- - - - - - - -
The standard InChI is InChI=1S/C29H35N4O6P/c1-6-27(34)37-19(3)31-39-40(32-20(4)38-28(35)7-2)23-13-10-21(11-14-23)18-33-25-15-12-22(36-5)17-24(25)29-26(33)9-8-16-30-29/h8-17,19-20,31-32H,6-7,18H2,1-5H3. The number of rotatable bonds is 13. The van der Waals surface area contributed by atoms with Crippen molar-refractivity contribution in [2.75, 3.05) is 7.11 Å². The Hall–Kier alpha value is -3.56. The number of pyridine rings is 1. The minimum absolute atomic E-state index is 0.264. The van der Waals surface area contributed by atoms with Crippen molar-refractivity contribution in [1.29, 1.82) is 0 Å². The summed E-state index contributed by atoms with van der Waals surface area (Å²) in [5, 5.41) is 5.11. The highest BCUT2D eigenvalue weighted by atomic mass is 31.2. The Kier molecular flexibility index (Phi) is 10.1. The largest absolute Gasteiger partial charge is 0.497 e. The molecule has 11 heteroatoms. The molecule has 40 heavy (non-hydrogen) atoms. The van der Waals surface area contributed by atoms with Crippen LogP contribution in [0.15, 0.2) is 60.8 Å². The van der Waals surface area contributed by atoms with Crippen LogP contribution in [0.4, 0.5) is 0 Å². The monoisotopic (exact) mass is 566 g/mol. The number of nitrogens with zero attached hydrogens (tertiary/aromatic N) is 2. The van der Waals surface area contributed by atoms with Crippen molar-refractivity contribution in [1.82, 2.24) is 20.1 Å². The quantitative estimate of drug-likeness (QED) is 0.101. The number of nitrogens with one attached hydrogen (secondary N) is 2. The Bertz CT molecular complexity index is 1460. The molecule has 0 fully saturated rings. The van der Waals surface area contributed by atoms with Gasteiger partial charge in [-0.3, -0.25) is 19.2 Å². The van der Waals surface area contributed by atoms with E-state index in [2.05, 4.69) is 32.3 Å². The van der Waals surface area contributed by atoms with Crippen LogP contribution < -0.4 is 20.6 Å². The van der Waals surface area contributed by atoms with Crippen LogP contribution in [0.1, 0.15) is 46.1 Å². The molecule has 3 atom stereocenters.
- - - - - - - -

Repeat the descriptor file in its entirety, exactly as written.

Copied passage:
The standard InChI is InChI=1S/C29H35N4O6P/c1-6-27(34)37-19(3)31-39-40(32-20(4)38-28(35)7-2)23-13-10-21(11-14-23)18-33-25-15-12-22(36-5)17-24(25)29-26(33)9-8-16-30-29/h8-17,19-20,31-32H,6-7,18H2,1-5H3. The number of rotatable bonds is 13. The van der Waals surface area contributed by atoms with Crippen molar-refractivity contribution in [2.75, 3.05) is 7.11 Å². The Hall–Kier alpha value is -3.56. The number of pyridine rings is 1. The minimum absolute atomic E-state index is 0.264. The van der Waals surface area contributed by atoms with Crippen molar-refractivity contribution in [1.29, 1.82) is 0 Å². The summed E-state index contributed by atoms with van der Waals surface area (Å²) in [5, 5.41) is 5.11. The highest BCUT2D eigenvalue weighted by atomic mass is 31.2. The Kier molecular flexibility index (Phi) is 10.1. The largest absolute Gasteiger partial charge is 0.497 e. The molecule has 11 heteroatoms. The molecule has 40 heavy (non-hydrogen) atoms. The van der Waals surface area contributed by atoms with Crippen LogP contribution in [0.15, 0.2) is 60.8 Å². The van der Waals surface area contributed by atoms with Crippen LogP contribution in [0.4, 0.5) is 0 Å². The monoisotopic (exact) mass is 566 g/mol. The number of nitrogens with zero attached hydrogens (tertiary/aromatic N) is 2. The van der Waals surface area contributed by atoms with Crippen molar-refractivity contribution in [1.82, 2.24) is 20.1 Å². The quantitative estimate of drug-likeness (QED) is 0.101. The number of nitrogens with one attached hydrogen (secondary N) is 2. The Bertz CT molecular complexity index is 1460. The molecule has 0 fully saturated rings. The van der Waals surface area contributed by atoms with Gasteiger partial charge in [-0.3, -0.25) is 19.2 Å². The van der Waals surface area contributed by atoms with E-state index in [2.05, 4.69) is 32.3 Å². The van der Waals surface area contributed by atoms with Crippen LogP contribution < -0.4 is 20.6 Å². The van der Waals surface area contributed by atoms with Crippen LogP contribution in [0.1, 0.15) is 46.1 Å². The molecule has 3 atom stereocenters.